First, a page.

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Minimizing soil impacts from forest operationsAuthor(s): Emily A. Carter
Source: ASABE Paper No. 1111482.1-12.
Publication Series: Paper (invited, offered, keynote)
Station: Southern Research Station
PDF: Download Publication (110.96 KB)
DescriptionSeveral studies were conducted by Forest Service researchers and University and Industrial collaborators that investigated the potential for lessening soil surface disturbances and compaction in forest operations through modifications of machine components or harvest systems. Specific machine modifications included change in tire size, use of dual tire systems, reduction of tire inflation pressures, reductions in load size and ground pressure. Soil surface disturbances were most evident in sites with high soil moisture content that were lessened by lowering tire inflation pressures or using a dual tire configuration. Traffic intensity increased rutting potential of harvest sites, especially with the use of narrow tires. Traffic intensities varied spatially and in intensity in clear cut harvest operations with intensities that ranged between none to 100 or more. Soil physical properties responded to choice of tire size and inflation pressure with narrower tires and/or higher inflation pressures associated with increased soil compaction. Soil disturbance data collected in three clear cut operations in Alabama indicated no differences among the operations by location, but soil response varied depending on site properties. Soil physical properties did not necessarily reflect the intensity of soil disturbance.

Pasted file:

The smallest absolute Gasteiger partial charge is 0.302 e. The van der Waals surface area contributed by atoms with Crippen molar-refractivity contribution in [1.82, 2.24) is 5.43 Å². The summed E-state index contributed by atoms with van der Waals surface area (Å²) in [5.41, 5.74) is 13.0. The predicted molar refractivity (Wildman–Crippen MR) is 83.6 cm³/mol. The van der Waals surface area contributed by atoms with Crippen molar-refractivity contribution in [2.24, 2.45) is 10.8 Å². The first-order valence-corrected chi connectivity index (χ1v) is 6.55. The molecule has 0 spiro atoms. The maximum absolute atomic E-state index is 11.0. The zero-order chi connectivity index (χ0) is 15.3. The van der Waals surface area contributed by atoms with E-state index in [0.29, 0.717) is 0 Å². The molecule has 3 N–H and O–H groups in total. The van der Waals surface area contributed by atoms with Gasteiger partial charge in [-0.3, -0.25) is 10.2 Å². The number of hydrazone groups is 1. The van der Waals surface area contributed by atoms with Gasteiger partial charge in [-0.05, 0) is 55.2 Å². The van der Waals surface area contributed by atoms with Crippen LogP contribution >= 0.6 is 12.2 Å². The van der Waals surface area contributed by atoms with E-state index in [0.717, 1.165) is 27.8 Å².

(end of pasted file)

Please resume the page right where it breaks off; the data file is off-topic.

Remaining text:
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CitationCarter, Emily A. 2011. Minimizing soil impacts from forest operations. ASABE Paper No. 1111482.1-12.
KeywordsDisturbance class, bulk density, tire, inflation pressure, soil strength
- Effects of Machine Traffic on the Physical Properties of Ash-Cap Soils
- Soil compaction effects of forwarding and its relationship with 6- and 8-wheel drive machines
- Load and inflation pressure effects on soil compaction of forwarder tires
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